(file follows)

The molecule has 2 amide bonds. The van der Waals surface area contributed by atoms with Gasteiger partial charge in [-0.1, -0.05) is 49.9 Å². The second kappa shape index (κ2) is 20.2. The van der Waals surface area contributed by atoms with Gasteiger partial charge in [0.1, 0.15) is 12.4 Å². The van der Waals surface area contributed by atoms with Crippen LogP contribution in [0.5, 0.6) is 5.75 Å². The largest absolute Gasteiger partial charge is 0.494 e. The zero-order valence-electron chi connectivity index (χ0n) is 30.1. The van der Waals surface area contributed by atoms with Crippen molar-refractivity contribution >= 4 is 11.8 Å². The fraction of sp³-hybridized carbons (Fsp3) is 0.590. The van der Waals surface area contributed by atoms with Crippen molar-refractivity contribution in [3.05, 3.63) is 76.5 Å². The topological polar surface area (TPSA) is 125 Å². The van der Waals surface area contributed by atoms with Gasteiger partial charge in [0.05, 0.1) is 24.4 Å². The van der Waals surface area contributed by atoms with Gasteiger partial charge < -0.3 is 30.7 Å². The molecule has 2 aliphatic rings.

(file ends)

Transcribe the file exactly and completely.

The molecule has 2 amide bonds. The van der Waals surface area contributed by atoms with Gasteiger partial charge in [-0.1, -0.05) is 49.9 Å². The second kappa shape index (κ2) is 20.2. The van der Waals surface area contributed by atoms with Gasteiger partial charge in [0.1, 0.15) is 12.4 Å². The van der Waals surface area contributed by atoms with Crippen LogP contribution in [0.5, 0.6) is 5.75 Å². The largest absolute Gasteiger partial charge is 0.494 e. The zero-order valence-electron chi connectivity index (χ0n) is 30.1. The van der Waals surface area contributed by atoms with Crippen molar-refractivity contribution >= 4 is 11.8 Å². The fraction of sp³-hybridized carbons (Fsp3) is 0.590. The van der Waals surface area contributed by atoms with Crippen molar-refractivity contribution in [3.05, 3.63) is 76.5 Å². The topological polar surface area (TPSA) is 125 Å². The van der Waals surface area contributed by atoms with Gasteiger partial charge in [0.05, 0.1) is 24.4 Å². The van der Waals surface area contributed by atoms with Gasteiger partial charge < -0.3 is 30.7 Å². The molecule has 2 aliphatic rings.